When the heat is on the 500-plus contractors and more than 5,000 employees working with the Walsh Austin Joint Venture at Los Angeles International Airport, they’re in good hands: Walsh Austin JV maintains a comprehensive heat stress program to ensure all workers stay cool, hydrated and safe.

These workers, who are completing a 1-million-square-foot addition to the airport’s Tom Bradley International Terminal, may be exposed to heat and the sun while on the job. By ensuring all contractors and employees are thoroughly trained and knowledgeable of heat stress symptoms, Walsh Austin JV gives workers the tools they need to keep their cool.

“Our employees know they have a say in safety, so when they feel conditions are too hot, they bring it up with supervision,” says Stephen Samuelson, project safety manager at Walsh Austin JV.

“Anytime anyone feels they need to take a break, they’re allowed to take no less than a 5-minute break while drinking water,” adds Michael Gloria, assistant safety manager. “We encourage employees to drink water on a regular basis to stay hydrated.”

Gloria and Samuelson explain that all workers are thoroughly trained in recognizing and addressing heat stress; contractors are provided with heat index charts; heavy, intense work is scheduled at cooler times of the day; e-mail alerts are sent out in advance of heat waves; all trucks are equipped with water jugs; the safety trailer is located near cold, filtered water and a washing area; workers are made aware of the importance of taking breaks in the shade and are trained in the symptoms of heat illness; and more.

One of the most important components of a heat stress program, according to Samuelson, simply is knowing your workers and their needs. If possible, employers should be aware of employees’ potential health conditions or medications that could impact their heat tolerance. And employers must do more than train workers in the symptoms of heat stress – they also need to have a plan in place to address the problem if a worker gets sick. Employees should know where and how to access cooling areas, how to begin basic first aid treatment of heat stress and when to call for medical help if the situation seems serious.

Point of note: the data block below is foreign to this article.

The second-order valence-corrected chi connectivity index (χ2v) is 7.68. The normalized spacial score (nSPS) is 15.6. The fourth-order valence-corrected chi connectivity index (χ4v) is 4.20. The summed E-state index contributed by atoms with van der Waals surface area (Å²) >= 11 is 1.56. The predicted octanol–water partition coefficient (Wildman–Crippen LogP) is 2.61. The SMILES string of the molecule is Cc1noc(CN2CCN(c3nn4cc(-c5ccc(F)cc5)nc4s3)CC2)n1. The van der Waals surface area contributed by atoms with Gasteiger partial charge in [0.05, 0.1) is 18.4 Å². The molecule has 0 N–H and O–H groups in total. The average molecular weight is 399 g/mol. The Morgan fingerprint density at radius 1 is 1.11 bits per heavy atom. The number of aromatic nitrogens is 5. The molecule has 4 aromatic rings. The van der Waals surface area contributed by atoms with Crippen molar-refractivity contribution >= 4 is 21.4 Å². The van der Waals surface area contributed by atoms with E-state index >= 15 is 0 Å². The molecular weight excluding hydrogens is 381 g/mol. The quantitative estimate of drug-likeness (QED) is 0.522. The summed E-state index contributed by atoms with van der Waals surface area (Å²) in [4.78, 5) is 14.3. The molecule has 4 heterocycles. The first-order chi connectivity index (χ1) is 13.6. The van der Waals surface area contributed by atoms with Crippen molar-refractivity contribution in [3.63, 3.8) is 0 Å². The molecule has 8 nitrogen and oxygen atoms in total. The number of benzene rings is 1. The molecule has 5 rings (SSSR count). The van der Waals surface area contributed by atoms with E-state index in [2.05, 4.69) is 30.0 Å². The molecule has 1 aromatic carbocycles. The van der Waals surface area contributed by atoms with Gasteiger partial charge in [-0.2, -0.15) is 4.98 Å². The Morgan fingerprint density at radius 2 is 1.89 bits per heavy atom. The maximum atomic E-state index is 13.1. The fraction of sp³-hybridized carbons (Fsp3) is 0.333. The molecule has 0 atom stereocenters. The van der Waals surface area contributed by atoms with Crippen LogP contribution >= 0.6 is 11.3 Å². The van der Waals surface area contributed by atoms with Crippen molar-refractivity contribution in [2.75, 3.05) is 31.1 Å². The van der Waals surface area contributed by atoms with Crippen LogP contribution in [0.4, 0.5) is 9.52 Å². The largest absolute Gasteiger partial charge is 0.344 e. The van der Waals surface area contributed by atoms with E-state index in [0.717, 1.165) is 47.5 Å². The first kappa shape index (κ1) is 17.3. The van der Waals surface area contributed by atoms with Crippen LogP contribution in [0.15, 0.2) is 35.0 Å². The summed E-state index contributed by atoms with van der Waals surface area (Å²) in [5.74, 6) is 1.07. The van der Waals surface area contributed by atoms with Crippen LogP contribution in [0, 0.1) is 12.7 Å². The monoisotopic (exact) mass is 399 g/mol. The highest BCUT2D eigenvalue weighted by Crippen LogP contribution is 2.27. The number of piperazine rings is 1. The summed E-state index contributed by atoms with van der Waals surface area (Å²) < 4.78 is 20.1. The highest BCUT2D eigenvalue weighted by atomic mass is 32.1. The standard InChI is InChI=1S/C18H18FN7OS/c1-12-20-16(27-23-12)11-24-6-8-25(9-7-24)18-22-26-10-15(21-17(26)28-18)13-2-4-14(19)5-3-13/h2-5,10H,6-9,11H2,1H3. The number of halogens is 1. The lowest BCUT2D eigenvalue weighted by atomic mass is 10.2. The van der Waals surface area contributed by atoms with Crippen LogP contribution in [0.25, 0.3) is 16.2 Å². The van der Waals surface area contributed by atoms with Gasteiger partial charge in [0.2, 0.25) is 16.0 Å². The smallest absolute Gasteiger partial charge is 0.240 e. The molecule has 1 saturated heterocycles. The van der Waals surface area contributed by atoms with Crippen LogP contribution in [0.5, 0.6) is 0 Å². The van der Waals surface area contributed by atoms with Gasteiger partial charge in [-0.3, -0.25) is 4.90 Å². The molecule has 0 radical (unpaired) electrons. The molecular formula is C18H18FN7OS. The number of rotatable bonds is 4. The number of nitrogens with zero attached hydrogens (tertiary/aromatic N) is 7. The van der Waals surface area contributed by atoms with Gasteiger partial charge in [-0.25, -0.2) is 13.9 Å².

“A few of us even go as far as carrying around backpacks with cooling packs and headbands so in an emergency, we can cool people right away,” Gloria says. “Having a plan in place is very, very important.”

Heat Stress: Get the Facts

Walsh Austin JV continuously updates its heat stress program to keep all incoming contractors and employees informed and safe. For those companies that do not already have such a comprehensive program in place, Brenda L. Jacklitsch, M.S., a biologist/epidemiologist and heat stress subject matter expert at NIOSH, shares her expertise – and sheds some light on a few heat stress misconceptions in the process:

Heat doesn’t affect everyone equally – As Samuelson and Gloria pointed out, not all workers share the same susceptibility to heat stress. Jaclitsch adds that workers who are overweight, over age 65, on certain medications or with compromised physical fitness may face a higher risk of suffering heat exhaustion or heat stroke. Employers must maintain good communication with their workers and monitor them carefully for signs of heat stress.

Heat stress can strike workers in various jobs and industries – When you hear “heat stress,” you might think of construction workers doing heavy labor in the heat of the day or factory workers confined in non-air-conditioned warehouses, but in reality, many types of industries and work environments can put employees at risk of heat stress. For example, a police officer directing traffic outside on a hot day can be at risk of heat stress, especially if this isn’t typically part of his or her job duties. Workers wearing heavy uniforms or PPE also could become overheated.

The presence of sweat does not necessarily rule out the possibility of heat stroke – While workers suffering from heat stroke typically stop sweating, this is not necessarily true in all cases, Jacklitsch says. “With a lot of these workers, they’re more acclimated or used to doing this kind of work, so they suffer from exertional heat stroke. In this case, you will continue to sweat even though your body temperature has risen to the point where you’re experiencing symptoms of heat stroke.”